“There is a process by
which riots are produced. And by not acting against it ensures
that the violence continues”, said Harsh Mander. “And the role
of the state in not preventing the communal and targeted violence
is fuelling impunity and subverting justice,” he added.
in most of the cases of mass violence active participation of
state could be found,” he said claiming there are any numbers of
reports of commissions of enquiry to substantiate this.
“Unless we demand that we want to see an end to impunity, our
dream of a violence free India is not going to be realised” and
“we need a law which essentially empower the victims not the
perpetrators or government”.
Mander, a former civil service
left IAS in the wake of Gujarat carnage and member of National
Advisory Council (NAC) was delivering the First Prof. Iqbal Ansari
Memorial Lecture, on 'Communal Violence in India: Ending Impunity'
here on Thursday evening.
Talking about the proposed Communal Violence bill prepared by NAC,
he said “the NAC draft aimed to put an end communal violence and
the culture of impunity in the country”. But "the NAC draft bill
came under attack from the BJP and several regional parties during
the National Integration Council meet of September 11. And the
government did nothing to defend it." Disheartened by the
government response to the draft bill Mander said, “the bill is
being treated by the government as an orphan".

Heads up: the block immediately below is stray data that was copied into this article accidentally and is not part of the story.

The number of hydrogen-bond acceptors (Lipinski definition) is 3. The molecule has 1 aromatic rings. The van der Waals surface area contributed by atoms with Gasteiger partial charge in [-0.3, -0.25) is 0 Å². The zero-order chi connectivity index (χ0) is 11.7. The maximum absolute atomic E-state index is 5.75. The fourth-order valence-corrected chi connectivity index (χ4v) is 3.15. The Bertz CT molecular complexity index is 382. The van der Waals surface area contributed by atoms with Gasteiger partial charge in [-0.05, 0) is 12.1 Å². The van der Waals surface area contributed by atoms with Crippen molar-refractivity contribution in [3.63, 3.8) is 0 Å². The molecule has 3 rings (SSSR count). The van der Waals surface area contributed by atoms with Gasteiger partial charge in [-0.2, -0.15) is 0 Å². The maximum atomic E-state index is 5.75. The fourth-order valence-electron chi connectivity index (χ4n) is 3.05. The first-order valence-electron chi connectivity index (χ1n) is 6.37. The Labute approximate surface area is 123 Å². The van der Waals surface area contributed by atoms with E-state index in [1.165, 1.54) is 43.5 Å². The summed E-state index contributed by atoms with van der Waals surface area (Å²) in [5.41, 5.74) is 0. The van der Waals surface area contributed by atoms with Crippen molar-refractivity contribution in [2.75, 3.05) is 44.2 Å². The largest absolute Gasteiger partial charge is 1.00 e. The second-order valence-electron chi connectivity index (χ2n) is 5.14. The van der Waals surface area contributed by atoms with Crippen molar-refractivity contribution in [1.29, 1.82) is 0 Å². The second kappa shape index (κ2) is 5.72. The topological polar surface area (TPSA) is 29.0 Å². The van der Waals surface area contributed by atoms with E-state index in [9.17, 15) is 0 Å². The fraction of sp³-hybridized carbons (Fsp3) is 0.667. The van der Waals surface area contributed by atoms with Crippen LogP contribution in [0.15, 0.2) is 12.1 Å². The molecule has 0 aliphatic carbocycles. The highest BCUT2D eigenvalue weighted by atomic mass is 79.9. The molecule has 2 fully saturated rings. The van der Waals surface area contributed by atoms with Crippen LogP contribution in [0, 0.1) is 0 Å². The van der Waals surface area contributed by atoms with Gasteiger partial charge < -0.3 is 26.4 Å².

However, he was quick to add, “Mere law will not end crime against
minorities or mass violence. But it will strengthen those who want
to see things in right perspective. The Law would be important
thing in enabling to end impunity”. He also emphasised on creating
an alternative politics of inclusion and pluralism which celebrate
diversity of the country, adding, “You cannot fight hatred with
Prof. Zoya Hasan, an eminent political scientist and former member
of the National Commission for Minorities, who presided the
lecture said, “Political will to end the impunity is very much
needed” adding, “while it was important to make bureaucrats and
civil servants accountable, communal violence can’t be dealt with
without holding those political players who encourage and practice
Earlier Dr. John Dayal, Prof Manoranjan Mohanty and, Dr. Zafarul
Islam Khan, remembered Prof. Iqbal Ansari's pioneering works in
the area of human rights especially minority rights. Prof. Iqbal
Ansari was a pioneering Minority Rights’ scholar and activist, who
passed away on 13th October 2009. He along with another well-known
civil libertarians like V M Tarkunde, Justice Rajendra Sachchar
championed the protection of civil rights in India. He was also
author of several books.